I came across a seemingly simple problem the other day and I thought I'd share it with anyone interested.

Say you have a point in 3 dimensions.

The number of points that are of distance $0$ away is $1$ (itself).

$1 \rightarrow 6$ (up/down/left/right/in/out).

$\sqrt{2} \rightarrow 12$ (across all 2D diagonals).

$\sqrt{3} \rightarrow 8$ (across all 3D diagonals).

$\sqrt{4}=2 \rightarrow 6 $


$\sqrt{7} \rightarrow 0$


Does anyone know how to create an expression or recurrence relation to find the number of points distance $\sqrt{n}$ away for any given $n$?

  • 4
    $\begingroup$ OEIS A005875 $\endgroup$ – Henry Apr 15 '16 at 15:50
  • $\begingroup$ That ended up being much more complicated than I thought. Thank you for the link! $\endgroup$ – Brian Apr 15 '16 at 16:07
  • $\begingroup$ Complicated? We have $n = \sqrt{ x^2 + y^2 + z^2 }$ where $n \in \mathbb{N}$, and $x, y, z \in \mathbb{Z}$. So, you just need to count the number of integer triplets $x, y, z$ whose squares summed equals $n$ squared, $x^2 + y^2 + z^2 = n^2$. So, actually straightforward -- only hard if you wanted to do it algebraically. (It is also surprisingly easy to construct the sequence programmatically, using a triple loop and a histogram for $n^2$. Use symmetries to make it faster. Works in other dimensions (2D, 4D, etc.), too.) $\endgroup$ – Nominal Animal Apr 16 '16 at 19:27
  • $\begingroup$ @NominalAnimal I realize that it's straightforward, but I was asking if there was an algebraic way to do it. I originally did it manually (part of some homework for a class, find the number of points distance n away from the center of a cubic lattice). Then I tried doing it programmatically (to see if I could find a pattern) and I was curious if there was an algebraic way to solve it. $\endgroup$ – Brian Apr 18 '16 at 12:55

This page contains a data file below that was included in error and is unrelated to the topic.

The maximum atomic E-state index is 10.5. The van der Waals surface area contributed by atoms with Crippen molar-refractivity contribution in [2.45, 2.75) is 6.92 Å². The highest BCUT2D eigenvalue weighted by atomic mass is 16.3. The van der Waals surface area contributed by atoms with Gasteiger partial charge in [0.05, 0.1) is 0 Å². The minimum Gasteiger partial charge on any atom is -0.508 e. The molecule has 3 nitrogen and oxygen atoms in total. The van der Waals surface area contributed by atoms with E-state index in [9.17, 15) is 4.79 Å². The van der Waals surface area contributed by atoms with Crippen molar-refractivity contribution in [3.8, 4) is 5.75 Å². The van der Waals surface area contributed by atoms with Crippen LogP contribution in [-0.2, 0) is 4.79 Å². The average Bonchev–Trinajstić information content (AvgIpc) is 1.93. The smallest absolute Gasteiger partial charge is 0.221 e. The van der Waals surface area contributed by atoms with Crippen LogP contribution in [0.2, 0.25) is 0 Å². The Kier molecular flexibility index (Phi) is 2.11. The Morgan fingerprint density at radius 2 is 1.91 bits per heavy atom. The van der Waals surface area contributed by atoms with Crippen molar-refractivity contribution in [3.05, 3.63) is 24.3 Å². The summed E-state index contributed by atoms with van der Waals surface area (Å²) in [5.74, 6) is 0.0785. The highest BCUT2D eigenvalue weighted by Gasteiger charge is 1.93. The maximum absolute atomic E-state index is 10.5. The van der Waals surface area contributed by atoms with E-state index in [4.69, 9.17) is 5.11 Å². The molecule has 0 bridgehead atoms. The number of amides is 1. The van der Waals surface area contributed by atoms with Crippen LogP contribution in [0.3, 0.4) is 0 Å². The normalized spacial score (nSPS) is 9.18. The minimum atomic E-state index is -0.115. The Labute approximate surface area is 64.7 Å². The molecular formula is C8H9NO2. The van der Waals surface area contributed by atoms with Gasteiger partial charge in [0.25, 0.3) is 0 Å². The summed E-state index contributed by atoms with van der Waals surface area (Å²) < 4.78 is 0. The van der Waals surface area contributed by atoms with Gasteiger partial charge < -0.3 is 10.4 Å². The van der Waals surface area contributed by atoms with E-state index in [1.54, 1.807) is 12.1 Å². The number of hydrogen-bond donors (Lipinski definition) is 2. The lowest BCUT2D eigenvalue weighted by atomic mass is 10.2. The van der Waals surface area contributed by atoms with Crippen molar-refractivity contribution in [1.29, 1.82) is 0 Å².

• $\begingroup$ I think if you want more than that link, you need to be more specific about what you want. The OEIS entry is highly likely to contain (links to) everything that's known about this sequence. It contains expressions for computing elements of the sequence. If you want more than that, or you want explanations of things in the entry, you should write exactly what you're missing. $\endgroup$ – joriki May 6 '16 at 22:16

Consider this naïve C implementation of counting the cubic lattice points as a function of squared distance, the sequence $s(n)$ for $n = 0 .. max$, where the largest distance considered is $\sqrt{max-1}$:

#include <stdlib.h>
#include <math.h>

void histogram_3d(unsigned long sqr[], unsigned long max)
    const unsigned long n = 1UL + (unsigned long)ceil(sqrt((double)max));
    unsigned long       z, y;

    for (z = 0UL; z <= n; z++) {
        for (y = 0UL; y <= n; y++) {
            const unsigned long zzyy = z*z + y*y;
            if (zzyy < max) {
                const unsigned long c = 2UL * (y == 0UL ? 1UL : 2UL) * (z == 0UL ? 1UL : 2UL);
                unsigned long       i = zzyy + 1UL;
                unsigned long       d = 3UL;
                sqr[zzyy] += c / 2UL;
                while (i < max) {
                    sqr[i] += c;
                    i += d;
                    d += 2UL;